Not required but generally used by competitors, below is a list of equipment to consider when competing in high power rifle matches.
Rifle: Rifles to be used in High Power Rifle competition must be equipped with metallic sights (Some long range, 1000-yard matches allow the use of "any sights"), should be capable of holding at least 5 rounds of ammunition and should be adapted to rapid reloading. Tournament programs often group competitions into two divisions, Match Rifle and Service Rifle. Match Rifles can be modified ARs or bolt actions, special limited-run production guns such as the Tubb 2000, or full customs including composite and metal-stocked "Space Guns".
Photo courtesy Creedmoor Sports.
The rifles currently defined as "Service Rifles" include the M1, M14, M16 and their commercial equivalents [such as the AR15 and Springfield M1A. While aftermarket triggers and barrels are allowed, along with other minor modifications, Service rifles are otherwise held to fairly strict one-design standards. In Service Rifle competition all of the top shooters' rifles have very similar performance so it is shooter skill rather than expensive technology that wins matches--at least in principle.]
Photo courtesy DS Arms.
Winchester and Remington have made their Model 70 and Model 40X rifles in "match" versions and custom gunsmiths have made up match rifles on many military and commercial actions. 1903 and 1903-A3 Springfield, 1917 Enfields and pre-war Winchester Model 70 sporters in .30-06 are all equipped with clip slots for rapid reloading. The most suitable rear sights are aperture or "peep" with reliable, repeatable 1/2 minute (or finer) adjustments. Front sights should be of either the post or aperture type.
Sling: The shooting sling is helpful in steadying the positions and controlling recoil. The sling may be used in any position except standing.
Spotting Scope: A spotting scope or a substitute optical device is important for scoring and observing the placement of shot spotters on the target. The beginning shooter will benefit from the use of about any telescope which gives an erect image. The most suitable spotting scopes, however, have a magnification of from 20 to 25 power and an objective lens at least 50mm in diameter. Eyepieces angled at 45 to 90 degrees are convenient for using the scope without disturbing the shooting position.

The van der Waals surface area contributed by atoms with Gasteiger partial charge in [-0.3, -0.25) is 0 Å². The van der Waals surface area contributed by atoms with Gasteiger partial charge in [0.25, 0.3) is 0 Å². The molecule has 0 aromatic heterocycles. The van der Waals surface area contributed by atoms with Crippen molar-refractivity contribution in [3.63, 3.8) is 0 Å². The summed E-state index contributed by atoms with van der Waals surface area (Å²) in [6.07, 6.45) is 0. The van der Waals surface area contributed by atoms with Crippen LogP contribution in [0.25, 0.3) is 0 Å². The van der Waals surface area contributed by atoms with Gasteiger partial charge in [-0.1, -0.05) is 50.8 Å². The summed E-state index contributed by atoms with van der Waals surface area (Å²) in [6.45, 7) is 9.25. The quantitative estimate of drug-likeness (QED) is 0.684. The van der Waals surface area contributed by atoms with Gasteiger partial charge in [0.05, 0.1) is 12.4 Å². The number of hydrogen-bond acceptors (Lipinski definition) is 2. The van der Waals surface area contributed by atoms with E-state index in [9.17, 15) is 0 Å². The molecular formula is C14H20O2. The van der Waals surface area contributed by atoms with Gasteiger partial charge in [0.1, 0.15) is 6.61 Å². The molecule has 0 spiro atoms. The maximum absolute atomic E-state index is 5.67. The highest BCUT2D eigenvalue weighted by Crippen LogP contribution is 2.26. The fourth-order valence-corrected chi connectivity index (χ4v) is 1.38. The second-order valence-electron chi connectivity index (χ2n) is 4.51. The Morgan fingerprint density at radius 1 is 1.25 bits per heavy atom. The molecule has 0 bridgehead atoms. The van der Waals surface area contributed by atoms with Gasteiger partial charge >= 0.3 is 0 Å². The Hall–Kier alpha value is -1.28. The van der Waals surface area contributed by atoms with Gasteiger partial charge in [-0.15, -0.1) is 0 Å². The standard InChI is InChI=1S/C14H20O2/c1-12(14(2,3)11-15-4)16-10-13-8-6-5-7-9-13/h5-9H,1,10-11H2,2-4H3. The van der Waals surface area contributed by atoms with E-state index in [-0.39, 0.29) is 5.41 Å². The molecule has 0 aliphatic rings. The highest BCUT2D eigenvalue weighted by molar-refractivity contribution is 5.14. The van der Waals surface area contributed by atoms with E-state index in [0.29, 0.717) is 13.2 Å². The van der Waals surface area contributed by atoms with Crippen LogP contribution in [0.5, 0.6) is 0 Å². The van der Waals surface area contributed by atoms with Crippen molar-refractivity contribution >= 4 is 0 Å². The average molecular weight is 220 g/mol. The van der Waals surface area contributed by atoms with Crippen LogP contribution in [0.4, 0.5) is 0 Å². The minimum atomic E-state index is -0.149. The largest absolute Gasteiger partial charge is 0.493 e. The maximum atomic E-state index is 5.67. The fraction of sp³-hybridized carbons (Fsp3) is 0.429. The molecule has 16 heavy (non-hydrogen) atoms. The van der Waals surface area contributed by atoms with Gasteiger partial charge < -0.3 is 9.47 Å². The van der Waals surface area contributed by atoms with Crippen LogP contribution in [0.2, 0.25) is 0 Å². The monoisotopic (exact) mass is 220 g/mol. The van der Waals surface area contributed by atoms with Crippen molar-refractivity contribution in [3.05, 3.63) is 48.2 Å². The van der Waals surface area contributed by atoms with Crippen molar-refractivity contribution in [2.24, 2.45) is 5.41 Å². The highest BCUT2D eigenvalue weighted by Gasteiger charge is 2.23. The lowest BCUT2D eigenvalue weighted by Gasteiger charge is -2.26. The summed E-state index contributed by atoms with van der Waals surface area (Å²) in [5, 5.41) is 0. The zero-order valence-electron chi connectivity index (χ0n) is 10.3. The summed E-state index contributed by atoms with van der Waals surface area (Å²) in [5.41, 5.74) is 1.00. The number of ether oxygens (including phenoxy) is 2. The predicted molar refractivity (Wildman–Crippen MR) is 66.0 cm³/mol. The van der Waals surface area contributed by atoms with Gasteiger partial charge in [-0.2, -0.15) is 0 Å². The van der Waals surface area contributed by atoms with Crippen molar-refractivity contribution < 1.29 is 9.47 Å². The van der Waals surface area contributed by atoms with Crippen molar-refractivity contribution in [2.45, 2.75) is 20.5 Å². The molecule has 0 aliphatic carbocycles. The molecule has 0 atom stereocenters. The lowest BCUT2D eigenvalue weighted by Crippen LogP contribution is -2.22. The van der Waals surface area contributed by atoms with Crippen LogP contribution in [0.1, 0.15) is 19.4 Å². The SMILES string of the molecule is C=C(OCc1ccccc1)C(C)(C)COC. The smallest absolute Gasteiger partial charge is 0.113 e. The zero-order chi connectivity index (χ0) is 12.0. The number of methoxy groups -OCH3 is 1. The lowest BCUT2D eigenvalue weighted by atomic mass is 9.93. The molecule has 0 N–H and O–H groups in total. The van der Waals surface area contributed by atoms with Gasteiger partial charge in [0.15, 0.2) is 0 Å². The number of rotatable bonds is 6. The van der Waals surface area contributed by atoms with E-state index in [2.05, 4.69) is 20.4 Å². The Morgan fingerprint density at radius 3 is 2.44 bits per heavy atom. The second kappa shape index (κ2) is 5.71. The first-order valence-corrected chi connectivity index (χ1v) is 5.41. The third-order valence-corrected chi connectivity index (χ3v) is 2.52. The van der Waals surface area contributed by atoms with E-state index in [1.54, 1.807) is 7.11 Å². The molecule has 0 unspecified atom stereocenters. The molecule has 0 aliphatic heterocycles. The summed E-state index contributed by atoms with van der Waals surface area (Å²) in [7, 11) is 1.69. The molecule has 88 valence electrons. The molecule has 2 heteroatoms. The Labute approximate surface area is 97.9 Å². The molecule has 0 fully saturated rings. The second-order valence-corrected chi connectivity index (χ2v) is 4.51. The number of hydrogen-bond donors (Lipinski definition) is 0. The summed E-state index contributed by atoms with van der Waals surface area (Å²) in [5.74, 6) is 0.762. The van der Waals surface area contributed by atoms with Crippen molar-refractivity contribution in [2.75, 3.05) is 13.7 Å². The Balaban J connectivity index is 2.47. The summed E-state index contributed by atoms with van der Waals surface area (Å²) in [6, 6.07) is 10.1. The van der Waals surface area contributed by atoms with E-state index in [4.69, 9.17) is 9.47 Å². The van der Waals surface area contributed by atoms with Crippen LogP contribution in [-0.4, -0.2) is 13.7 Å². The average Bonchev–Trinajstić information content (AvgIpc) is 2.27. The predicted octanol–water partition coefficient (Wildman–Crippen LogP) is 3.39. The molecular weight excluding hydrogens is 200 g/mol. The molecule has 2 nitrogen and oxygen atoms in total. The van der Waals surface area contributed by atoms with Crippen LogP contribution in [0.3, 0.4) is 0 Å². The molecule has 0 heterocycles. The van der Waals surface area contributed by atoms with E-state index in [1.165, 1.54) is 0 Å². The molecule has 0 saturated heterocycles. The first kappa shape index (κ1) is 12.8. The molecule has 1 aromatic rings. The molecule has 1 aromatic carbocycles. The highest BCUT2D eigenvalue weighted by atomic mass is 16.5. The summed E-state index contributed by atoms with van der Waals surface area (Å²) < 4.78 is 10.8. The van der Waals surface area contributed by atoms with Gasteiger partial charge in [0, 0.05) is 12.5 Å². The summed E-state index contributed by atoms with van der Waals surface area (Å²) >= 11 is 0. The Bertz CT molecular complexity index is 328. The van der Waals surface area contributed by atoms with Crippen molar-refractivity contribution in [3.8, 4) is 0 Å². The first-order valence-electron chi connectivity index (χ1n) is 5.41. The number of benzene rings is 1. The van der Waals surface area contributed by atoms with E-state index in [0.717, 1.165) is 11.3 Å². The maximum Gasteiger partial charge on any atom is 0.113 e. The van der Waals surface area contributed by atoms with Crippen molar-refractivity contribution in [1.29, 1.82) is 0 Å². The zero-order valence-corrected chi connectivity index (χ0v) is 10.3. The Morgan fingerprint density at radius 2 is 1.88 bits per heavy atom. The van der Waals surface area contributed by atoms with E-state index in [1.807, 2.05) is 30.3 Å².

Shooting Coat: The shooting coat is equipped with elbow, shoulder and sling pads which contribute to the shooter's comfort. Since there are several styles of shooting coats of varying cost, the shooter is advised to try out several types before making an investment.
Shooting Glove: The shooting glove's primary function is to protect the forward hand from the pressure of the sling. Any heavy glove will serve the purpose until the shooter makes a final choice among several shooting gloves available.
Sight Blackener: The shooter using an exposed front sight such as the blade found on the service rifle will require some means of blackening the sight. A carbide lamp will do this job or a commercial sight black sold in spray cans can be used.
Scorebook: If the shooter is to learn from experience, they should record the conditions and circumstances involved in firing each shot. Sight settings, sling adjustments, wind and light conditions and ammunition used all have a place in the score book. Actual shot value is the least important data recorded.
The Massachusetts Rifle Association provide access to high power rifle competition through monthly matches and through fielding rifle teams for the Eastern Massachusetts Rifle League.
Here is a list of High Power Rifle matches available during the year. See the calendar for more information.
The above text is reprinted from the NRA Competitive Shooting Programs' How to Get Started web page. Copyright © 2007, National Rifle Association of America, All Rights Reserved. Reprinted with Permission.